It's October and officially the spooky season, so why not celebrate with a few local architecture superstitions? Check out these old-school superstitions from across the US that still affect the way we design buildings today.
"Haint Blue" & Witch Windows
Most superstitions stem from a time when the internet wasn't widely available (or even in existence) to provide a rational explanation. As such, two of the biggest architectural superstitions still seen around the US are the use of "haint blue" paint in the south and witch windows, which are most popular in New England.
With origins in the late 1800s in Charleston, South Carolina, "haint blue" is the color used to paint front porch ceilings in order to repel spirits. Operating under the belief that spirits are unable to cross water, they reasoned the blue color would trick them into thinking the porch ceiling was a body of water. These days, "haint blue" has become a popular porch ceiling color throughout the US. This is likely because its light, blue-green color looks a bit like the sky and helps create the illusion that daylight lasts longer.
Moving up the east coast to New England, witch windows are angled windows that are often found between roofs on the upper levels of a home. According to Vermont Public Radio, "The story is that a witch on a broomstick can't fly through a crooked window opening." Also known as coffin windows, it's most likely they were initially added because they could accommodate a coffin coming in and out of the upper floors. But hey, if it keeps out witches too...
Today, witch windows are used to maximize the awkward sloping space between roofs. They serve the practical purpose of adding more light and fresh air to the upper story of a home.
Unlucky Number 13
If you've been in the elevator of a tall building in the US, chances are there was a number missing among the buttons for each floor. It's incredibly common for high-rise buildings and hotels in the US to avoid having a 13th floor. This stems from the concept of triskaidekaphobia or fear of the number 13, which is considered an unlucky number in the States. Sometimes the number 13 will be replaced with the letter "M," but many elevators also just go from floor 12 to floor 14.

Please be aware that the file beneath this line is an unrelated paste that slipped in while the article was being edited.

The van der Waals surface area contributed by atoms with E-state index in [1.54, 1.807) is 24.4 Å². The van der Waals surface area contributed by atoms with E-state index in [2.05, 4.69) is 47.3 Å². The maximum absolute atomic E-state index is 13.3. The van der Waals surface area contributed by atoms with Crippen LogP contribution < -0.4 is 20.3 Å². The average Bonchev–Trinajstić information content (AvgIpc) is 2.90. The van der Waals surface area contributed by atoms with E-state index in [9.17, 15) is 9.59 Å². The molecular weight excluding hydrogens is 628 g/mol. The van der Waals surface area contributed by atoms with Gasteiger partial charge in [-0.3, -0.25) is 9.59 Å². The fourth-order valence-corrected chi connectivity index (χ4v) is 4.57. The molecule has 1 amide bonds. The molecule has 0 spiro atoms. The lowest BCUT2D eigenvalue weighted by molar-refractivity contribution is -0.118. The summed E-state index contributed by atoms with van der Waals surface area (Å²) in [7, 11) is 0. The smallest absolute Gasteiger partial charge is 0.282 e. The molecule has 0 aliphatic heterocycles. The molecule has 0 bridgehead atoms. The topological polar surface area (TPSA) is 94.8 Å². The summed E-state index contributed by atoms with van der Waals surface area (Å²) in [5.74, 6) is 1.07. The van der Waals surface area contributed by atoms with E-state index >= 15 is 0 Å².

This one doesn't just affect the US either: in addition to skipping the 13th floor, some tall buildings in East-Asian countries will also skip the 4th. There, four is also considered an unlucky number, stemming from tetraphobia or fear of the number four.
Around the US, often in states like Pennsylvania and Ohio, large stars can be seen mounted on houses, and more often on barns. Believed to have Pennsylvania-Dutch or German roots, people used to paint these stars on barns to ward off evil. Oftentimes referred to as "hex stars," they commonly featured six, eight, or 12 points and were outlined with a circle or square.
Today, artisans sell the "barn stars" as metal art pieces that can be easily mounted on any building. They've since evolved to have five points and are often viewed as a sign of good luck.
Many churches or cathedrals in the US and around the world featuring Gothic architecture are adorned with gargoyles. It is believed these highly visible, horrifying creatures were meant to serve as a reminder of the horrors of hell that sinners would face if they didn't seek salvation inside the church.
In addition to a spiritual scare, gargoyles are designed to be quite practical. These stone features typically have spouts in their mouths that drain water away from the building, much like a rain gutter.
Architecture Superstitions Around the World
We've largely focused on the US, but superstitions around the world have influenced architecture in every country on Earth.
- In China, curved roofs and winding paths are said to confuse evil spirits, which can only travel in straight lines. And as we mentioned before, buildings are often constructed without the 4th or 13th floors due to numeric superstitions. On the flip side, Chinese houses with lucky number addresses have been known to sell for more.
- In Japan, it is believed that spirits approach from the northeast. As a result, the northeast corner of a building is often called the kimon, or "demon gate," and some traditions call for keeping that angle free of doors and windows.
- In Thailand and other Southeast Asian countries, they take a different approach to keeping spirits out of the homes of the living. They build structures known as "spirit houses," meant to appease the dead as an alternate dwelling.
- In the Philippines, they believe that ghosts gather in low places. This requires special exit routes out of basements to avoid having them collect over time. Think of it as a spiritual drainage system.
- In Scandinavia, the goal isn't to keep spirits out of buildings but to appease the tree-dwelling spirits that reside among the lumber used in their buildings. Wreaths and trees are placed on top of newly completed buildings to appease the tree spirits in what is known as "Topping Out" ceremonies.